Sunday, June 13, 2010

For Nuts Who Are Nuts About Nuts - Pesto di Panna Noci

Most Americans are familiar with Pesto Genovese these days. That delightful combination of Sweet Basil leaves, Garlic, Parmigiano-Reggiano, Pecorino Romano and Pine Nuts with REALLY good olive oil. But there are many other Pesti (pastes made in a mortar and pestle) out there. Some made with Sundried Tomatoes, or Cilantro and Lime, even Stinging Nettle and Walnut.

But one of my favorites, that I don't really make often enough, come to think of it, is Walnut Milk Pesto. Then again, maybe this qualifies as a Sugo (sauce). Either way, if you are crazy about nuts and love "white" sauced pasta, I urge you to give this a whacky whirl. You won't be disappointed.

The milk tones down the tannic walnuts while the basil brightens the finish, it's rich and creamy without being heavy. My suggestion for this is always a nice Parmigiano-Reggiano stuffed Tortellini and a good Orvieto (lightly sweet white wine) though I have discovered that even a light (not White) Zinfandel is quite nice as well.

Pesto di Panna Noci

7 oz (199g) Walnuts (toasted)
2 oz (57g) Pine nuts
2 cloves Garlic
4 Basil Leaves
2 TB Panko
8 oz Whole Milk (that is about 250 ml) though you may need a little more.
3 TB Olive oil
Kosher Salt
Black Pepper

Lay your walnuts out on a baking sheet and toast in the oven at 350 degrees for about 6-8 minutes; until fragrant.

Allow them to cool before placing them in the food processor (normally I am an advocate for hand chopping pesto with a mezzaluna to create a more complex texture, but with the addition of the milk, this will just be to wet, so a food processor it is.)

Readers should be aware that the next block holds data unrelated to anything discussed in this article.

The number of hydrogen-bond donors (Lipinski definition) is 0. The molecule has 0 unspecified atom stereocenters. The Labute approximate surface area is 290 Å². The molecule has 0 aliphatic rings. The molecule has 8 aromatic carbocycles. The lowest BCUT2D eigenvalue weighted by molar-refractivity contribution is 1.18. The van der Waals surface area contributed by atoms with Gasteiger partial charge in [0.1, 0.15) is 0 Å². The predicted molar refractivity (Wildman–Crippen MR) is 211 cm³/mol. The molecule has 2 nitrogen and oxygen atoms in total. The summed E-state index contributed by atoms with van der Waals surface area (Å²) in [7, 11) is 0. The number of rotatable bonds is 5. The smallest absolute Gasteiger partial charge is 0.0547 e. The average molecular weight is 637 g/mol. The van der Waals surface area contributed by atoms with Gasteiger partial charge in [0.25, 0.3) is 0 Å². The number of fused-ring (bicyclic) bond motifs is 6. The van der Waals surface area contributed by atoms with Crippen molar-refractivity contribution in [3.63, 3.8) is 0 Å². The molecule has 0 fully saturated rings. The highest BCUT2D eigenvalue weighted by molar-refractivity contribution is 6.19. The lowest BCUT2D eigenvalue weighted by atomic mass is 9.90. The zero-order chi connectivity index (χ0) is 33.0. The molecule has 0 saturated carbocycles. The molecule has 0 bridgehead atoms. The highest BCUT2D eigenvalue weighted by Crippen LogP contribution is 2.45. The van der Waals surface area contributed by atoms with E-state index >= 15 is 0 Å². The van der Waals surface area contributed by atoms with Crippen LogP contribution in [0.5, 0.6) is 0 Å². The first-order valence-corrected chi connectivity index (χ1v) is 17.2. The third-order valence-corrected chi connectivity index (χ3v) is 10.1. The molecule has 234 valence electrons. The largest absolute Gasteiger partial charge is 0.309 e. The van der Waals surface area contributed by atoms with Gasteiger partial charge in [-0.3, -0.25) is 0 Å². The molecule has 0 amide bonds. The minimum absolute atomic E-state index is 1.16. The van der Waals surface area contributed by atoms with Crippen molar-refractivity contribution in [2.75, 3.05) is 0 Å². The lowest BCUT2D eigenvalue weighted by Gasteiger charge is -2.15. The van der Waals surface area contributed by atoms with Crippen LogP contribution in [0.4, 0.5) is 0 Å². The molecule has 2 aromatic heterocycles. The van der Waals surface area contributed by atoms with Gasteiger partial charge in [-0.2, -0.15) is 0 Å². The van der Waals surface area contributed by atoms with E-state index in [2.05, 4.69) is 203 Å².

Gently pulse the walnuts until they are broken into small pieces but not ground up yet. (you are trying to achieve the size of a pine nut)

Now add the pine Nuts, Garlic cloves, Basil Leaves, and Bread Crumbs.

Pulse this until it is nice and uniform in size.

Begin pouring the milk into the feeder tube, while pulsing the food processor.

Until the pesto has the consistency of partially beaten heavy cream. (or the thickness of a runny egg yolk)

Pour into a bowl and hit it with the olive oil, stirring it in, to combine.

Boil up some Parmigiano-Reggiano stuffed tortellini.

Chiffonade some Basil.

Place the tortellini in a bowl.

Spoon the Walnut deliciousness over the pasta.

Top with the Basil Chiffonade, and serve.

Pesto Di Panna Nocci on Foodista


Patti T. said...

Wow, you come up with the best recipe. This look absolutely delicious. Hubby and I love white sauces. Mmmmmmm.

DutchBakerGirl said...

I'm sure I'd go "nuts" over this! LOL Seriously, it's so good to see you back and your pasta looks really good.

Bob said...

I didn't know that's what pesto meant, although it makes sense. Heh. I love that one, I definitely want to try it.

Unknown said...

yummy!! I've never heard of a "white" pesto. funny how ones (read mine) mind gets stuck. I love this!!!